Then, outside of different languages for Rohan's blog, we have other blogs. Balkoth's Word, Herding Cats, MMOGypsy, Bio Break, Me vs Myself And I, and Murf Versus. It's important to interact with others in the blogosphere, and frankly, they're all friends that I've met through blogging, so it's nice to see we have some back and forth.
There's a couple of one-offs, though which really show how powerful a single link can be. Tobold's blog linked to me once, and that was a significant spike for my traffic. WoW Insider, I posted a single comment which generated a fair bit of traffic. The Stonewall Family is my guild's website, and I cross-post there on occasion. Finally, Feedly is a new RSS replacement for Google Reader that has gained some traction.
So lessons I've learned? Talk to people; be active on Twitter and Facebook (not just posting links, but participating in the community); get on blog rolls; comment on other people's blogs.
Most Popular Posts
Over the past year, what have been my most popular posts? Sadly, there were a couple before I started using Google Analytics that hit the viral jackpot, specifically one where I initially talk about the game I'm now working on (Eon Altar), which would make spot 2 on the list.
By far, my most popular post is about how and why Horde dominates WoW's story. Then we have Dear Blizzard, which was linked like crazy through Twitter. The third one on the list, Clueless vs. Jerk, was linked by Tobold. The Pokémon Geneticist post is actually from before I started Google Analytics, but it ranks super high on Google searches, so it still gets a couple hits every once in a while even today.
Most of the top 10 are from WoW, which isn't really surprising given how popular the game is. The one that sticks out to me is the post about Banished. Not really sure why that one got a lot of hits, but it did. Perhaps not that many blog reviews out there?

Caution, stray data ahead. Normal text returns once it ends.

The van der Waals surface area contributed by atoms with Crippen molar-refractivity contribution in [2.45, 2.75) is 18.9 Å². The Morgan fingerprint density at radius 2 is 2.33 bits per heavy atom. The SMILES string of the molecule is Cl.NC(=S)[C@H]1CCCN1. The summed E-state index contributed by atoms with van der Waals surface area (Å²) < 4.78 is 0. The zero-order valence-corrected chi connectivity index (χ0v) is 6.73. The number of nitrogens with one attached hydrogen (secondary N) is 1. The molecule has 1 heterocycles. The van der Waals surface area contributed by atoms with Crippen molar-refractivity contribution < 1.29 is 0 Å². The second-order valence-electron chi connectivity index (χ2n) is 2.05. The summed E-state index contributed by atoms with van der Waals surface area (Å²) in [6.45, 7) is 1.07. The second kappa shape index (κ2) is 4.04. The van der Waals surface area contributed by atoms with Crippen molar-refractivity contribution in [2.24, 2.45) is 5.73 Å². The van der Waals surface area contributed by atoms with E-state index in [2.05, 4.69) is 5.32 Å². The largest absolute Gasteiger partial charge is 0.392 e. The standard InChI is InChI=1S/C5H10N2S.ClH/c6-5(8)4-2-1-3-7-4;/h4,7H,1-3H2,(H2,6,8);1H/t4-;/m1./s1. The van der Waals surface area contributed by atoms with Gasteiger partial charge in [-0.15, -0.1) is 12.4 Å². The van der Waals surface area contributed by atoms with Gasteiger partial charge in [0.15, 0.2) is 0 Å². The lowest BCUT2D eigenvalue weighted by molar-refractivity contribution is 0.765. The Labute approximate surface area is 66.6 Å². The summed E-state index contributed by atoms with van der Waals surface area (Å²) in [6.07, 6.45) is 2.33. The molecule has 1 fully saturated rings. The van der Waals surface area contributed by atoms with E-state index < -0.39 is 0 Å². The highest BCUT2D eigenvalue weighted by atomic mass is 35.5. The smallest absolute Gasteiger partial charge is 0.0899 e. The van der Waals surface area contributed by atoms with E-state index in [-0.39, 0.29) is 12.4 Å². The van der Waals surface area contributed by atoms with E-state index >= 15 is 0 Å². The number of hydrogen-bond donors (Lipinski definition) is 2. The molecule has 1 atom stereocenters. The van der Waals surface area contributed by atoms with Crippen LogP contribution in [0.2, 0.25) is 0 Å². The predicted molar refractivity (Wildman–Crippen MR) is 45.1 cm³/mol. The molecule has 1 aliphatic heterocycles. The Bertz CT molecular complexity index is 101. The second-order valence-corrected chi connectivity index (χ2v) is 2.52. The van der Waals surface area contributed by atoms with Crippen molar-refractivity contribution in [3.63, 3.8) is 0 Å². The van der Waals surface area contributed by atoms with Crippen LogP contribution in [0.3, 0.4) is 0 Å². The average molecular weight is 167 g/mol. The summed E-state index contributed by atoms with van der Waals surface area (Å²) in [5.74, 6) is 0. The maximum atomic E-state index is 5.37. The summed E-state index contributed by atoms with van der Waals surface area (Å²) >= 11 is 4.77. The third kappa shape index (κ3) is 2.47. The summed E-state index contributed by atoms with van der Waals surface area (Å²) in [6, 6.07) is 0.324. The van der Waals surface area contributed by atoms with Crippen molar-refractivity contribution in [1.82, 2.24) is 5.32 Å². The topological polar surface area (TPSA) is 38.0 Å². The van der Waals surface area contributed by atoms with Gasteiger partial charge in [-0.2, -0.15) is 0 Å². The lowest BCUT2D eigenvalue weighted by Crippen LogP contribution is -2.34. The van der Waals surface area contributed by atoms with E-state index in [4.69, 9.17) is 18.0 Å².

What if we measure by comments instead of pageviews?
Again, mostly WoW posts, but a mostly different list. Actually, when you look at the comments, it is all WoW posts. It's fun to see both my Complexity vs Depth posts up there, because lots of people have lots of differing opinions, which is fun. Most of my most popular posts to comment on happen to be about the cross section of Game Design and World of Warcraft, which I admit are fun to write, even if I haven't written one in a while.
But given that there isn't a tonne of crossover between the two lists, apparently posts that generate discussion don't generate page views, and posts that generate page views don't really generate discussion? I'm not sure that's actually true, but for my year of blogging that seems to be the pattern.
A Year of Blogging
Unlike Wilhelm I haven't really tracked how many paragraphs or words I've written, so I don't have that data. But I have written a total of 92 posts, so about 1.77 a week, and I'm pretty sure I've never missed a week, though some months I do better than others. February 2014 in particular was a really slow month for me.
But here I am, still blogging, still playing WoW, and am a game developer, so I plan on writing more blog posts and continuing to participate in this lovely blogger community. Here's to another year!